To The Silver Screen We Go!
So far, the franchise has produced 14 films, with the 15th one, One Piece Film: Red, being released sometime later this year.
Games, Of Course
The story is about pirates who fight as they sail the seas on an adventurous treasure hunt, so of course, the franchise would have its own Wikipedia page exclusively for its long list of games.
Guinness World Record
In June of 2015, Oda and One Piece set the record for “Most copies published for the same comic book series by a single author.” At the time the record was set, the franchise had sold 320,866,000 units. One Piece also holds the record for “Most copies published for the same manga series.”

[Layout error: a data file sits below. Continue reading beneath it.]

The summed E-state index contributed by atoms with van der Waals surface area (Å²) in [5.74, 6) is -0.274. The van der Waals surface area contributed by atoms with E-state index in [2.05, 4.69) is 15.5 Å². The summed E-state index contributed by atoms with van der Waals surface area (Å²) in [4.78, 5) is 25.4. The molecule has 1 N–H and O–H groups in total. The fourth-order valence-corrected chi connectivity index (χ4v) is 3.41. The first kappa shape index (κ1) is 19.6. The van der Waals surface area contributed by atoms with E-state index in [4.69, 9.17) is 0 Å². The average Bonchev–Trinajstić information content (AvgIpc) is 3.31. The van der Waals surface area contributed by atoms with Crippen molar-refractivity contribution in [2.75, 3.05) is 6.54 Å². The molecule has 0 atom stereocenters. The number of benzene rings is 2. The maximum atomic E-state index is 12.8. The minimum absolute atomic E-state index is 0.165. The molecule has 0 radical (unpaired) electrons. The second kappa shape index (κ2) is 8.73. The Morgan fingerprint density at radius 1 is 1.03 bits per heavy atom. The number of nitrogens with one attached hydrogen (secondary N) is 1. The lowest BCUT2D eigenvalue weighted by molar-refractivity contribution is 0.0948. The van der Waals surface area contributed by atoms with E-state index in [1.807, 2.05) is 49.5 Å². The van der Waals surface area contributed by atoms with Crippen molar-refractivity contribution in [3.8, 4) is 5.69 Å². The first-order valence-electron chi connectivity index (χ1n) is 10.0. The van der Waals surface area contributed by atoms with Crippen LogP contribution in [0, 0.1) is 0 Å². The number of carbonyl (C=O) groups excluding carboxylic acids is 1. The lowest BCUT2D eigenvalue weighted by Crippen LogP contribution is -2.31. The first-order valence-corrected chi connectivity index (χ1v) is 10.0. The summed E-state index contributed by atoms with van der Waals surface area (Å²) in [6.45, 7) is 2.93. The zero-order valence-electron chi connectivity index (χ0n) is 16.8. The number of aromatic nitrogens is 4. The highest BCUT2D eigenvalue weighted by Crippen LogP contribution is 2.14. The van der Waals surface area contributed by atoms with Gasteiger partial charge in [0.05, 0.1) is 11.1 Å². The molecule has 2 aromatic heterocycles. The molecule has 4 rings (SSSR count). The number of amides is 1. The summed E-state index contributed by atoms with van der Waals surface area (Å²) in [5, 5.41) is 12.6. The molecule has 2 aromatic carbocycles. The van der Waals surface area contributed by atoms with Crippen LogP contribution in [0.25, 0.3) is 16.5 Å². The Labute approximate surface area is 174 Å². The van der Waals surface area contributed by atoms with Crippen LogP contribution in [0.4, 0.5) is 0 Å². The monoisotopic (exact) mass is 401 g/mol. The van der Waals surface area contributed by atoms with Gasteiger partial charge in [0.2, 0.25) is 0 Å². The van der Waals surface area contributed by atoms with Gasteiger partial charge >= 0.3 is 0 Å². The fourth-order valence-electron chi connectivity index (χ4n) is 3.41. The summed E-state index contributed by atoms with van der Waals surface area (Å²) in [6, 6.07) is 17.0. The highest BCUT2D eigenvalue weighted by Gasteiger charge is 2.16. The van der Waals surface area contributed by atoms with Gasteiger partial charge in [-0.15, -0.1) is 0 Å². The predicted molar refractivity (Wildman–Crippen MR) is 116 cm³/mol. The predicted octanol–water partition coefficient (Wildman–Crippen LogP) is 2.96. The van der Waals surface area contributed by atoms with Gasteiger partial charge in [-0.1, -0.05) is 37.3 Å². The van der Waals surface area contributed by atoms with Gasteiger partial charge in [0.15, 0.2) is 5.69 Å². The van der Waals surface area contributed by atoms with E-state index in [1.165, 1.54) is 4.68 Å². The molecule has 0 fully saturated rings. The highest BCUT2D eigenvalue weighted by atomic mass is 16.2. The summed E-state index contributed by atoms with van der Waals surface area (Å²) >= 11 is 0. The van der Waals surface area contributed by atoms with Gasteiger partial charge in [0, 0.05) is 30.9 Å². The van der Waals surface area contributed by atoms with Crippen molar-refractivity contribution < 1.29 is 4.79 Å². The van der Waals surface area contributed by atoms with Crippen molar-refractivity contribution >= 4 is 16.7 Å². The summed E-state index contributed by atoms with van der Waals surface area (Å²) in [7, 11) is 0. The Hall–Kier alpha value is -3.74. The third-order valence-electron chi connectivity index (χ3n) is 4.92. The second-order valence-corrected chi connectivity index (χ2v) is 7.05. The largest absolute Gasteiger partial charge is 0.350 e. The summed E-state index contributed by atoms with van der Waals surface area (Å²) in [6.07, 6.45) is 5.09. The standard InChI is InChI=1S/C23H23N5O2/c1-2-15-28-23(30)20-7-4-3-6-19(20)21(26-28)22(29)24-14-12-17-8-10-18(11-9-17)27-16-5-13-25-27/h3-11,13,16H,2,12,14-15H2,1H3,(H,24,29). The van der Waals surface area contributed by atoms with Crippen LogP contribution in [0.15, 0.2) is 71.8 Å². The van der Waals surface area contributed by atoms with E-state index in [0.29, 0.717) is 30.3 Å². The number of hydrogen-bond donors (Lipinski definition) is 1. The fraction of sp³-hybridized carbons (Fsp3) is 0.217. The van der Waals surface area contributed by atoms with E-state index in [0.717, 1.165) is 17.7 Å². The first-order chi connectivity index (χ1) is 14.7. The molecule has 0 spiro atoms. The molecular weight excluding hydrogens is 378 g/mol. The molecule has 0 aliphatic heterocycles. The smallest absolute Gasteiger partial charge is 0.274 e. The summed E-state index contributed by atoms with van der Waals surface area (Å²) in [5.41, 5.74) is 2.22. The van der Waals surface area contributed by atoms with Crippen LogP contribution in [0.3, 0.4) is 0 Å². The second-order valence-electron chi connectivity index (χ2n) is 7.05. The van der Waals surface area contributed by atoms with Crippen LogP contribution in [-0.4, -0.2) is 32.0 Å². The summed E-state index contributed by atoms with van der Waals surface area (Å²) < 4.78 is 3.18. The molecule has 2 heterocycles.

From Rejection To Global Domination
The now world-famous manga was rejected three times before editorial over at Weekly Shonen Jump decided to finally publish it in 1997. The manga magazine — currently the longest-selling and also best-selling manga magazine — ended up publishing the serialized pirate story ever since.
The End Is...Nigh?
Oda said that originally he planned the manga series to only run for five years and that he had always known how it would end. Of course, it’s now the year 2022, and the series is still going strong. However, the creator has hinted that the ending might drop somewhere around 2024 and 2025. Not that many fans are buying it — Oda is known for saying a lot of things — and some speculate that it may still take a good decade for the Straw Hat Pirates to end their story.
As for the story's ending, Oda said he would change it — he’s been set on one since college days, apparently — if fans were able to figure it out. Many theories abound, of course. We’re rooting for a fitting pirate’s end.
Thumbnail: Toei Animation/Netflix